From print room to high art
In Hungary in 1938, a young journalist found himself constantly frustrated by the quirks and limitations of his fountain pen. He noticed that when the ink used to print his newspaper was spilt, it dried almost instantly. So, Lazslo the journalist, and George, his chemist brother, set to work on making a thicker version of the same ink and a pen which could deliver it. They invented the ballpoint pen, or biro, and went into production with it when they fled from Hungary to Argentina to escape Nazi persecution. Their first bulk order was for the RAF, and since then then pens have kept rolling on and on and on.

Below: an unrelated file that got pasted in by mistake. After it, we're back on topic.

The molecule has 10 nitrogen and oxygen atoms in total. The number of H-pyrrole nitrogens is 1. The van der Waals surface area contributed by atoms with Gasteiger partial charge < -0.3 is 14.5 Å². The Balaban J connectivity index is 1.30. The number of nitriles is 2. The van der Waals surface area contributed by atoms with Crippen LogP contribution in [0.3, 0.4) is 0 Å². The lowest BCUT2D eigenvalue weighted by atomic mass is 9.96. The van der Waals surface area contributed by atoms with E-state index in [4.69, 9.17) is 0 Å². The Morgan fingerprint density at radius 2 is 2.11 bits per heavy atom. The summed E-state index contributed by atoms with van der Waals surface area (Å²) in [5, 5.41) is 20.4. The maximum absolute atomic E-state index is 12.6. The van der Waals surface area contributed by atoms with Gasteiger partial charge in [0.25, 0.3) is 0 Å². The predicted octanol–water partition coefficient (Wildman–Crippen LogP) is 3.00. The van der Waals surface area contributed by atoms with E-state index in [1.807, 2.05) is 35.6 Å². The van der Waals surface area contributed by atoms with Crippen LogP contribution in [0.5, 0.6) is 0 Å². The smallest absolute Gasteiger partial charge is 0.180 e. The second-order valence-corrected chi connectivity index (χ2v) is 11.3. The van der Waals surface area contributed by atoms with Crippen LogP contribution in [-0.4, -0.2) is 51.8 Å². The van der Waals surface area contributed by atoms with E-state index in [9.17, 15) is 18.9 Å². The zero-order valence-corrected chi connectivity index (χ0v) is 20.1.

In the image below you can see Lazslo on the left, and an image on the right by a young Portuguese lawyer called Samuel Silva. Click on the image and it will take you to a gallery of his work. Hard though it is to believe, every single image is created with a ballpoint pen, of the kind that you and I throw away each day. Some of the images take up to 50 hours to create. Talking about his ‘hobby’, Silva says:
It’s not about what you use, it’s about how you use it
Nuff said, I think. Click below and see the images for yourselves – they truly are astonishing.